Saturday, September 24, 2011

Austerity is not the answer...

Former CEA Chair Christina Romer on the notion that austerity, not stimulus, is the solution to current unemployment and economic stagnation:

This argument makes me crazy. There’s simply no evidence that concern about the current deficit is a significant factor limiting consumer spending or business investment. And government borrowing rates are at record lows, suggesting that financial markets are not worried about the deficit, either.

Moreover...the best evidence shows that fiscal austerity depresses growth and raises unemployment in the near term. That’s the experience of countries like Greece, Portugal and Britain, which have embarked on drastic deficit reduction plans over the last two years. Cut the current deficit and you will raise unemployment, not lower it.

Like many other countries, the United States has two terrible problems: a devastating lack of jobs right now and an unsustainable budget deficit over the longer run. The right question is not whether we can reduce unemployment by lowering the deficit (we can’t), but whether we can make progress on both problems.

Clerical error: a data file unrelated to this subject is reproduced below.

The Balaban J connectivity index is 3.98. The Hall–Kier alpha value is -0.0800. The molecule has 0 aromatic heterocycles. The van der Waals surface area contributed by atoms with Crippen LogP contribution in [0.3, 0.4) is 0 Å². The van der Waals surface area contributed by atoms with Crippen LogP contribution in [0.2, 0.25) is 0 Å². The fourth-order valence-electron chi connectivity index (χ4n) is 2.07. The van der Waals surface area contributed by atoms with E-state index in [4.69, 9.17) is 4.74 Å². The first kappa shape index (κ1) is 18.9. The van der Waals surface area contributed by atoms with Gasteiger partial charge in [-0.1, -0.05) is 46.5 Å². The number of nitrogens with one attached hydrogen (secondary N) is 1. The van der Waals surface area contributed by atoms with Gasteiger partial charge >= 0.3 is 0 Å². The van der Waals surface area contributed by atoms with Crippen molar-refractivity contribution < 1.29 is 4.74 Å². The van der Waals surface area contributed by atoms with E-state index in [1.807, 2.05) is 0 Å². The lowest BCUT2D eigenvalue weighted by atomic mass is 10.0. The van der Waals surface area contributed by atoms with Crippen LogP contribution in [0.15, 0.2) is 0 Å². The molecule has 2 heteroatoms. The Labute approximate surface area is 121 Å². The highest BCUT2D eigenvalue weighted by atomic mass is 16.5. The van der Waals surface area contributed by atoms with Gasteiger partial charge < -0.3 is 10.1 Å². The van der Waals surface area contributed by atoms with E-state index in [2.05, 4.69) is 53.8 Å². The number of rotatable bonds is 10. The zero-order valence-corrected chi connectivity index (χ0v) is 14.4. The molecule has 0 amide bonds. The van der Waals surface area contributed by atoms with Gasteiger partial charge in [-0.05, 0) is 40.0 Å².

With 14 million Americans unemployed and no prospect of rapid recovery on the horizon, we really have no choice: we must take additional measures to create jobs. What policy makers need to discuss is which measures will be most effective in putting people back to work, and in hastening the day when government support is no longer needed.

How bad is it?

Here's a chart from "Calculated Risk" that puts the current Great Recession in context of all of the post-WWII recessions the US has faced:

As you can's pretty bad.  Far worse than anything since the Great Depression, as we now well know.  Small comfort, but via Ezra Klein there is this:  Even given the slow, staggering recovery and the prolonged unemployment, compared to big economic meltdowns that have hit comparable industrialized countries in recent decades, "the U.S. labor market has performed better than 4 of the previous Big 5 crises.”

Former President Bill Clinton put the Obama administration's performance managing the crisis in perspective last week: